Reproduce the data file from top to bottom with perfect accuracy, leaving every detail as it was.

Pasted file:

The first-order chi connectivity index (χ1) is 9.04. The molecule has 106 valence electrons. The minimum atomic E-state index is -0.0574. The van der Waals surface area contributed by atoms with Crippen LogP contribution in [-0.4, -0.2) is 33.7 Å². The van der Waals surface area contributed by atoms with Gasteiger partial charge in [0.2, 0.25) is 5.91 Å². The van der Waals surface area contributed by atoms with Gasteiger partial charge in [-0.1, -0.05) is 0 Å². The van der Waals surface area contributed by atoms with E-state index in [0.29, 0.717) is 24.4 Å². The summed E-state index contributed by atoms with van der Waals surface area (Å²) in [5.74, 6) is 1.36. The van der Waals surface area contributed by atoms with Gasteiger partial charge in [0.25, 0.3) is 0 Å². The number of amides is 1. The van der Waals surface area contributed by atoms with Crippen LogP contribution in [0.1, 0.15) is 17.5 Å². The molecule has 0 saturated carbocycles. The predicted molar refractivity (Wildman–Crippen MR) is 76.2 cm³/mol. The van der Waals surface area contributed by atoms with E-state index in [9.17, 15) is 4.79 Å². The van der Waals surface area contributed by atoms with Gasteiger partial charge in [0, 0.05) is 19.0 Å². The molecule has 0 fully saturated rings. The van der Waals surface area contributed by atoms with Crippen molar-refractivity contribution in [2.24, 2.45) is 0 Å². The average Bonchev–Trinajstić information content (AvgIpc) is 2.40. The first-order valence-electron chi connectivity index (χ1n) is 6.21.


The first-order chi connectivity index (χ1) is 9.04. The molecule has 106 valence electrons. The minimum atomic E-state index is -0.0574. The van der Waals surface area contributed by atoms with Crippen LogP contribution in [-0.4, -0.2) is 33.7 Å². The van der Waals surface area contributed by atoms with Gasteiger partial charge in [0.2, 0.25) is 5.91 Å². The van der Waals surface area contributed by atoms with Gasteiger partial charge in [-0.1, -0.05) is 0 Å². The van der Waals surface area contributed by atoms with E-state index in [0.29, 0.717) is 24.4 Å². The summed E-state index contributed by atoms with van der Waals surface area (Å²) in [5.74, 6) is 1.36. The van der Waals surface area contributed by atoms with Gasteiger partial charge in [0.25, 0.3) is 0 Å². The number of amides is 1. The van der Waals surface area contributed by atoms with Crippen LogP contribution in [0.1, 0.15) is 17.5 Å². The molecule has 0 saturated carbocycles. The predicted molar refractivity (Wildman–Crippen MR) is 76.2 cm³/mol. The van der Waals surface area contributed by atoms with E-state index in [9.17, 15) is 4.79 Å². The van der Waals surface area contributed by atoms with Gasteiger partial charge in [0, 0.05) is 19.0 Å². The molecule has 0 fully saturated rings. The van der Waals surface area contributed by atoms with Crippen molar-refractivity contribution in [2.24, 2.45) is 0 Å². The average Bonchev–Trinajstić information content (AvgIpc) is 2.40. The first-order valence-electron chi connectivity index (χ1n) is 6.21.